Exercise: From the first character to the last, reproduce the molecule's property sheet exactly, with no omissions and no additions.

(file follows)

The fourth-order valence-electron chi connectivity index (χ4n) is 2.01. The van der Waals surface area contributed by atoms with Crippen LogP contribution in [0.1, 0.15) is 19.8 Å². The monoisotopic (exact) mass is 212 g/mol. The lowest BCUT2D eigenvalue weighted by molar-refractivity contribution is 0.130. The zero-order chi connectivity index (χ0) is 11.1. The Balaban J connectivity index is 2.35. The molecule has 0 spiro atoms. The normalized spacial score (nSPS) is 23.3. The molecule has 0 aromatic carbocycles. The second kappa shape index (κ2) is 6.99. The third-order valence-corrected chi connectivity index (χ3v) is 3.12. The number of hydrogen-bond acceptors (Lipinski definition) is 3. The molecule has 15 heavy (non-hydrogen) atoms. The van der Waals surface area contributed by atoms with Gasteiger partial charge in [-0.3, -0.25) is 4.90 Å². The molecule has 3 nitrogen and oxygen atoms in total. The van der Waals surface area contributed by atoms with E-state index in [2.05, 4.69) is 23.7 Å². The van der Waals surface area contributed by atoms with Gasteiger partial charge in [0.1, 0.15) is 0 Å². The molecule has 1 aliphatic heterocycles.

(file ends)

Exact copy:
The fourth-order valence-electron chi connectivity index (χ4n) is 2.01. The van der Waals surface area contributed by atoms with Crippen LogP contribution in [0.1, 0.15) is 19.8 Å². The monoisotopic (exact) mass is 212 g/mol. The lowest BCUT2D eigenvalue weighted by molar-refractivity contribution is 0.130. The zero-order chi connectivity index (χ0) is 11.1. The Balaban J connectivity index is 2.35. The molecule has 0 spiro atoms. The normalized spacial score (nSPS) is 23.3. The molecule has 0 aromatic carbocycles. The second kappa shape index (κ2) is 6.99. The third-order valence-corrected chi connectivity index (χ3v) is 3.12. The number of hydrogen-bond acceptors (Lipinski definition) is 3. The molecule has 15 heavy (non-hydrogen) atoms. The van der Waals surface area contributed by atoms with Gasteiger partial charge in [-0.3, -0.25) is 4.90 Å². The molecule has 3 nitrogen and oxygen atoms in total. The van der Waals surface area contributed by atoms with E-state index in [2.05, 4.69) is 23.7 Å². The van der Waals surface area contributed by atoms with Gasteiger partial charge in [0.1, 0.15) is 0 Å². The molecule has 1 aliphatic heterocycles.